On Tuesday August 8, the American FDA (Food & Drugs Administration) has announced that it will launch in 2018 a large campaign that aims at educating the youth about the dangers associated with e-cigarette use. This announcement follows other recent proposals – a one-year delay from 2021 to 2022 for new vaping products marketing authorization, the decrease of nicotine content in cigarettes-, and is a perfect example of how the agency is trying to find a balance between a certain flexibility in terms of e-cigarette regulations and strong measures to protect the youth from tobacco products.
For the American agency, electronic cigarettes still appear as a path to teen smoking. Since the risks of nicotine addiction are far more important for young aged 18 or less, the FDA wants to find new ways to fight against this plague. Those prevention campaigns on e-cigarettes will therefore be a part of a global tobacco awareness program. Even though e-cigarettes are generally considered as less harmful than tobacco products, the FDA is fully convinced that e-cigarettes can lure the youth into vaping with fruit-flavored e-liquids before leading them to start smoking.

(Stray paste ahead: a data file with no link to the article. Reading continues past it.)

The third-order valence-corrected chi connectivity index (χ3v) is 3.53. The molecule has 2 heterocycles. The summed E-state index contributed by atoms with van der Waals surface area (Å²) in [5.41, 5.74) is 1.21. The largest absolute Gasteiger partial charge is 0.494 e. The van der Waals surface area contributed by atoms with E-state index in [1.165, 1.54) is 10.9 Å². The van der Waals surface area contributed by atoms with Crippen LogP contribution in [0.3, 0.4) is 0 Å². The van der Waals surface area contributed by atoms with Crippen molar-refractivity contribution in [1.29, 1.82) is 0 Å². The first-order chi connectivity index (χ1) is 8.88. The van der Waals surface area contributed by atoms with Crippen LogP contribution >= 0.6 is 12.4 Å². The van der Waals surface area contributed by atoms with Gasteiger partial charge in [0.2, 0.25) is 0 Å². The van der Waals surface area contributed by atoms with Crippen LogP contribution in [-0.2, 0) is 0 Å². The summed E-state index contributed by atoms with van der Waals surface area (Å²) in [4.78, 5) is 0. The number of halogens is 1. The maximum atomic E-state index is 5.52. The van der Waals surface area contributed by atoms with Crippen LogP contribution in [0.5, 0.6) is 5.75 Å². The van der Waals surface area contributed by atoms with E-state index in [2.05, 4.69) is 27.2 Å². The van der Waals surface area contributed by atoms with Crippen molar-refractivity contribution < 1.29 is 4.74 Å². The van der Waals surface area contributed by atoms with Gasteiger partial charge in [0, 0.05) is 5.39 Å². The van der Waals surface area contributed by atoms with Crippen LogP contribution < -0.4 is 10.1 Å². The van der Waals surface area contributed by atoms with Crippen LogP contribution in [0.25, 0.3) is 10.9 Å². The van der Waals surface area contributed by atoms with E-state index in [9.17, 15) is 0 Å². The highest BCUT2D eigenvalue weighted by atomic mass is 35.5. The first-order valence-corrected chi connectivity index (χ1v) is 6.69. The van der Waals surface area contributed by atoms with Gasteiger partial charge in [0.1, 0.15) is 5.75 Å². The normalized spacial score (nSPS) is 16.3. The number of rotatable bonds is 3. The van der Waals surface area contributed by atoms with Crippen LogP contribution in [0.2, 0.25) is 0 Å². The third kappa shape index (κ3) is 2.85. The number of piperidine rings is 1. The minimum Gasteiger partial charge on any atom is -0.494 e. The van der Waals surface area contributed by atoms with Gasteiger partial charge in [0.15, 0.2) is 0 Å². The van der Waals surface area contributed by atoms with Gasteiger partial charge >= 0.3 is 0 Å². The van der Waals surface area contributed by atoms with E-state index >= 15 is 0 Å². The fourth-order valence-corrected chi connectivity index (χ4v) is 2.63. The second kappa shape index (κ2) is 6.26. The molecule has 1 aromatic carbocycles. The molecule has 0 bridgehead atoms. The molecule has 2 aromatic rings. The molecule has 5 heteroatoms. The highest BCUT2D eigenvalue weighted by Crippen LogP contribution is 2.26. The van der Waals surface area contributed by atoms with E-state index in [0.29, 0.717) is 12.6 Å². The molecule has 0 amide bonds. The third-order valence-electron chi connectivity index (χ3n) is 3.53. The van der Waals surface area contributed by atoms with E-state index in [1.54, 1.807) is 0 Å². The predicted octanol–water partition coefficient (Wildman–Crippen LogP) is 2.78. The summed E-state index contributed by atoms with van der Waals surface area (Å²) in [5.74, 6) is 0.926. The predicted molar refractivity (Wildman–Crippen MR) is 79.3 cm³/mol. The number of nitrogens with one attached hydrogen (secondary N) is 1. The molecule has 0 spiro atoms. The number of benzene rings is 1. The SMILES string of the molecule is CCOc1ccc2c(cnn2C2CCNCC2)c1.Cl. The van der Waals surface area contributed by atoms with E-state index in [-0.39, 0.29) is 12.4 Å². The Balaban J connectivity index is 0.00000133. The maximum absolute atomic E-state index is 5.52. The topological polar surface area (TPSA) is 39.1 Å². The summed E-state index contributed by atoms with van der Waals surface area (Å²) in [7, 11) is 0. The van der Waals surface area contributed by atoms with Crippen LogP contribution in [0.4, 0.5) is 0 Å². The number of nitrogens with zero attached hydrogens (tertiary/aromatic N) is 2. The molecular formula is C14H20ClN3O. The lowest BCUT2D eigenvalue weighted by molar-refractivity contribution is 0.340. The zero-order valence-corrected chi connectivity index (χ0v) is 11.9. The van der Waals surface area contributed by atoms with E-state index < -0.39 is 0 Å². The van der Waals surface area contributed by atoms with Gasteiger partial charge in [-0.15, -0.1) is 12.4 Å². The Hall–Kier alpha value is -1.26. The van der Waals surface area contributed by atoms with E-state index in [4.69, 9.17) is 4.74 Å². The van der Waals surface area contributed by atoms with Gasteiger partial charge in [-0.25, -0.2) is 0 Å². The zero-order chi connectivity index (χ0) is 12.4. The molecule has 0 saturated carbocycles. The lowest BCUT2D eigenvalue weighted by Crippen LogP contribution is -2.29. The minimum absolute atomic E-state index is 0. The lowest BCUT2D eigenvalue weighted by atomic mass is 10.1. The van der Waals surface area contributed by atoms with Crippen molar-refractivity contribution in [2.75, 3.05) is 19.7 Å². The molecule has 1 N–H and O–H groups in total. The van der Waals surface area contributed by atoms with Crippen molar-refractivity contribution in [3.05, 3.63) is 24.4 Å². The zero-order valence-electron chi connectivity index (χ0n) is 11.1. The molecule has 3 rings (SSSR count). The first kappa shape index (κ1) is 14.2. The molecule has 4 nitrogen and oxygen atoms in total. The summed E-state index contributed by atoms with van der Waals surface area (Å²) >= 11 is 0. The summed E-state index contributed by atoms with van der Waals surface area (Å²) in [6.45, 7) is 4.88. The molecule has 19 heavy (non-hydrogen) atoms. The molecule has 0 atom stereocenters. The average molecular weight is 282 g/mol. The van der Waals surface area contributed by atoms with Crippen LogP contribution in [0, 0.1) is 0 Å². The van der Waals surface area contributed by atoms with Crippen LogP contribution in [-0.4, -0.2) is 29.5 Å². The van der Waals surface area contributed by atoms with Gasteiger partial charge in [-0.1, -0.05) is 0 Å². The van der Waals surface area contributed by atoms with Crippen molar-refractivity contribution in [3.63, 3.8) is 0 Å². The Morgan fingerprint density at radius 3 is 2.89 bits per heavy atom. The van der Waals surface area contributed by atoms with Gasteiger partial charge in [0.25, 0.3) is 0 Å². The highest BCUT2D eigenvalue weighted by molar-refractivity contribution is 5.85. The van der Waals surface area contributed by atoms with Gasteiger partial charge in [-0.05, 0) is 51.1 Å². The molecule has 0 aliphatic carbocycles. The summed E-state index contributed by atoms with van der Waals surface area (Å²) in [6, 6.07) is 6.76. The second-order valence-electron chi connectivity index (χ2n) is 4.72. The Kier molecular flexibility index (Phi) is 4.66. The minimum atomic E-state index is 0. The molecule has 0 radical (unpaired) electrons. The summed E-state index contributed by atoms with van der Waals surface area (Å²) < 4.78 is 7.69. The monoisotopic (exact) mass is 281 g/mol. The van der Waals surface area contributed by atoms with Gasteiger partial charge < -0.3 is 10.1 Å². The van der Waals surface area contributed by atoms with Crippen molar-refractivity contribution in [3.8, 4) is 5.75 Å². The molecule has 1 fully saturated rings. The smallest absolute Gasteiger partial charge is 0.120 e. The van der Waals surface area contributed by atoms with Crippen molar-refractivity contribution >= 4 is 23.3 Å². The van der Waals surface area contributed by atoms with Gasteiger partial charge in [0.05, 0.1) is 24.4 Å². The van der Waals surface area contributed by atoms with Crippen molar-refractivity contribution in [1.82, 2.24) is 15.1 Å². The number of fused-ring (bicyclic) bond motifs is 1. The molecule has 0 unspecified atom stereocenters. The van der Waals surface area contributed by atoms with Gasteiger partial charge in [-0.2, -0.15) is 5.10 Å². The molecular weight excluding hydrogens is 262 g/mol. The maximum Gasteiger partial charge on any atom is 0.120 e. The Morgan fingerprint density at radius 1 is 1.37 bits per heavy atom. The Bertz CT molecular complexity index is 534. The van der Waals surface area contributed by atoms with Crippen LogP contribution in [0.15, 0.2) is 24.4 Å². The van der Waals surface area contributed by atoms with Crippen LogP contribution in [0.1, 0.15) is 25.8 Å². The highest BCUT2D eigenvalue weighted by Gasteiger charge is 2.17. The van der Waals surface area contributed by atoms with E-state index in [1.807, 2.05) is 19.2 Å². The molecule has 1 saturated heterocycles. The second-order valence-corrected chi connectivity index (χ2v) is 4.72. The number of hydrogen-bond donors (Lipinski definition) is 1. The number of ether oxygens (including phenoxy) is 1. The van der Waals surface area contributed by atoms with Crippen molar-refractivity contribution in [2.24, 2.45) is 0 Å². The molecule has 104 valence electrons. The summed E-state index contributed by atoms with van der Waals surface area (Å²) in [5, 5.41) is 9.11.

It is estimated that 2 million of young Americans aged 11 to 18 have already used an e-cigarette. The authorities fear that e-cigarettes will act as a gateway to traditional tobacco cigarettes which are more dangerous and addictive due to the combusion of tobacco and higher levels of nicotine. However, recent studies have led to quite different conclusions: e-cigarette use does not lead to a higher tobacco use among young people.
The prevention campaign that the FDA has announced will be launched nationally next year as part of “The Real Cost” program designed by the agency. From 2014 to 2016, this program has enabled to convince 350 000 teenagers not to use tobacco products. The new campaign will benefit from an extended digital content and confirms the FDA’s wish to protect the youth from the dangers of nicotine addiction.
Jean-Pascal is BlogVape’s resident scientist. As former medical journalist, he was able to quit smoking with e-cigarettes and hopes to inspire others to do the same.